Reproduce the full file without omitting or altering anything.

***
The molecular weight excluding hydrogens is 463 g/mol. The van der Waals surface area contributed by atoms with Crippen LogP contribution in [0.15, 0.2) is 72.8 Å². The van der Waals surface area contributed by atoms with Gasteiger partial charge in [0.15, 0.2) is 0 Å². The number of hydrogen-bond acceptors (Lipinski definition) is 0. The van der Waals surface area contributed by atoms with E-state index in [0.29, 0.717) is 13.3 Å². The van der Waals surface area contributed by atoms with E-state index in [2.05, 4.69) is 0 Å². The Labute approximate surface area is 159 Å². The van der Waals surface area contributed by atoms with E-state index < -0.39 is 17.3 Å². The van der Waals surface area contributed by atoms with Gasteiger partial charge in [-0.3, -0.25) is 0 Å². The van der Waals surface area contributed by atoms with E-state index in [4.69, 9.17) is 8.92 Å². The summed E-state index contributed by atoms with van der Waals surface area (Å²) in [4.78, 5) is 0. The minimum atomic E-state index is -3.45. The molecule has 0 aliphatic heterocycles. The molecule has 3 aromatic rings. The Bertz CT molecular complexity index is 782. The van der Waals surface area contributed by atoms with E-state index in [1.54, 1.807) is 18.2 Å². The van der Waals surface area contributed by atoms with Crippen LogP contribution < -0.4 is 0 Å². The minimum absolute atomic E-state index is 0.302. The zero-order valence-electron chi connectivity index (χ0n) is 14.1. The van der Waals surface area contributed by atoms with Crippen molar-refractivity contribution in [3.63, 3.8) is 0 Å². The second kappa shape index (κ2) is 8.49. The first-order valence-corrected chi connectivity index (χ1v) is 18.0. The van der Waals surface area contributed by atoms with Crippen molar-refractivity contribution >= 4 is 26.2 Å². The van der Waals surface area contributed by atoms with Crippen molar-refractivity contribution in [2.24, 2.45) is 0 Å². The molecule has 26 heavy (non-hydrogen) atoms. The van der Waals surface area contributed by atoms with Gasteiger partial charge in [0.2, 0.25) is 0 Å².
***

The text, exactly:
The molecular weight excluding hydrogens is 463 g/mol. The van der Waals surface area contributed by atoms with Crippen LogP contribution in [0.15, 0.2) is 72.8 Å². The van der Waals surface area contributed by atoms with Gasteiger partial charge in [0.15, 0.2) is 0 Å². The number of hydrogen-bond acceptors (Lipinski definition) is 0. The van der Waals surface area contributed by atoms with E-state index in [0.29, 0.717) is 13.3 Å². The van der Waals surface area contributed by atoms with E-state index in [2.05, 4.69) is 0 Å². The Labute approximate surface area is 159 Å². The van der Waals surface area contributed by atoms with E-state index < -0.39 is 17.3 Å². The van der Waals surface area contributed by atoms with Gasteiger partial charge in [-0.3, -0.25) is 0 Å². The van der Waals surface area contributed by atoms with E-state index in [4.69, 9.17) is 8.92 Å². The summed E-state index contributed by atoms with van der Waals surface area (Å²) in [4.78, 5) is 0. The minimum atomic E-state index is -3.45. The molecule has 0 aliphatic heterocycles. The molecule has 3 aromatic rings. The Bertz CT molecular complexity index is 782. The van der Waals surface area contributed by atoms with E-state index in [1.54, 1.807) is 18.2 Å². The van der Waals surface area contributed by atoms with Crippen LogP contribution < -0.4 is 0 Å². The minimum absolute atomic E-state index is 0.302. The zero-order valence-electron chi connectivity index (χ0n) is 14.1. The van der Waals surface area contributed by atoms with Crippen molar-refractivity contribution in [3.63, 3.8) is 0 Å². The second kappa shape index (κ2) is 8.49. The first-order valence-corrected chi connectivity index (χ1v) is 18.0. The van der Waals surface area contributed by atoms with Crippen molar-refractivity contribution >= 4 is 26.2 Å². The van der Waals surface area contributed by atoms with Crippen molar-refractivity contribution in [2.24, 2.45) is 0 Å². The molecule has 26 heavy (non-hydrogen) atoms. The van der Waals surface area contributed by atoms with Gasteiger partial charge in [0.2, 0.25) is 0 Å².